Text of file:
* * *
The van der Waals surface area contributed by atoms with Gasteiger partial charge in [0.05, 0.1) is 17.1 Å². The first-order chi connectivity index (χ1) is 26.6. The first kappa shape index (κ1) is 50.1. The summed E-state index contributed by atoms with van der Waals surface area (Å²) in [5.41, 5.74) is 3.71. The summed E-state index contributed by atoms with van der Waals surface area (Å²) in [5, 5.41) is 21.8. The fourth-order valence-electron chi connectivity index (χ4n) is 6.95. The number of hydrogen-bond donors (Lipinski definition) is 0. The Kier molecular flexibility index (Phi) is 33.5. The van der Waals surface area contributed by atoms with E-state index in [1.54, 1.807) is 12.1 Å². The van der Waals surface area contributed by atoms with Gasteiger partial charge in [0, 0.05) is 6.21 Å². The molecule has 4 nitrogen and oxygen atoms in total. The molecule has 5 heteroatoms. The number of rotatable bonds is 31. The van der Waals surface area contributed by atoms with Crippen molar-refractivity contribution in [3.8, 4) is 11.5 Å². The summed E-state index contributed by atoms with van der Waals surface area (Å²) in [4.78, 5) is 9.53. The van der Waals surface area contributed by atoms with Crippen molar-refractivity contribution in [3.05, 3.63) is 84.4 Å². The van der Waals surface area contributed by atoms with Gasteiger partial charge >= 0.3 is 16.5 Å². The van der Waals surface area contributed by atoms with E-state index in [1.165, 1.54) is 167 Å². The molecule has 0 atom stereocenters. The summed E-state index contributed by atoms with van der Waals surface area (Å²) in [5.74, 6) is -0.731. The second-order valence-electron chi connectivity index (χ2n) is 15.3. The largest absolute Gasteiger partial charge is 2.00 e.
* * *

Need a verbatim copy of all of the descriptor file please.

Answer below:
The van der Waals surface area contributed by atoms with Gasteiger partial charge in [0.05, 0.1) is 17.1 Å². The first-order chi connectivity index (χ1) is 26.6. The first kappa shape index (κ1) is 50.1. The summed E-state index contributed by atoms with van der Waals surface area (Å²) in [5.41, 5.74) is 3.71. The summed E-state index contributed by atoms with van der Waals surface area (Å²) in [5, 5.41) is 21.8. The fourth-order valence-electron chi connectivity index (χ4n) is 6.95. The number of hydrogen-bond donors (Lipinski definition) is 0. The Kier molecular flexibility index (Phi) is 33.5. The van der Waals surface area contributed by atoms with E-state index in [1.54, 1.807) is 12.1 Å². The van der Waals surface area contributed by atoms with Gasteiger partial charge in [0, 0.05) is 6.21 Å². The molecule has 4 nitrogen and oxygen atoms in total. The molecule has 5 heteroatoms. The number of rotatable bonds is 31. The van der Waals surface area contributed by atoms with Crippen molar-refractivity contribution in [3.8, 4) is 11.5 Å². The summed E-state index contributed by atoms with van der Waals surface area (Å²) in [4.78, 5) is 9.53. The van der Waals surface area contributed by atoms with Crippen molar-refractivity contribution in [3.05, 3.63) is 84.4 Å². The van der Waals surface area contributed by atoms with Gasteiger partial charge >= 0.3 is 16.5 Å². The van der Waals surface area contributed by atoms with E-state index in [1.165, 1.54) is 167 Å². The molecule has 0 atom stereocenters. The summed E-state index contributed by atoms with van der Waals surface area (Å²) in [5.74, 6) is -0.731. The second-order valence-electron chi connectivity index (χ2n) is 15.3. The largest absolute Gasteiger partial charge is 2.00 e.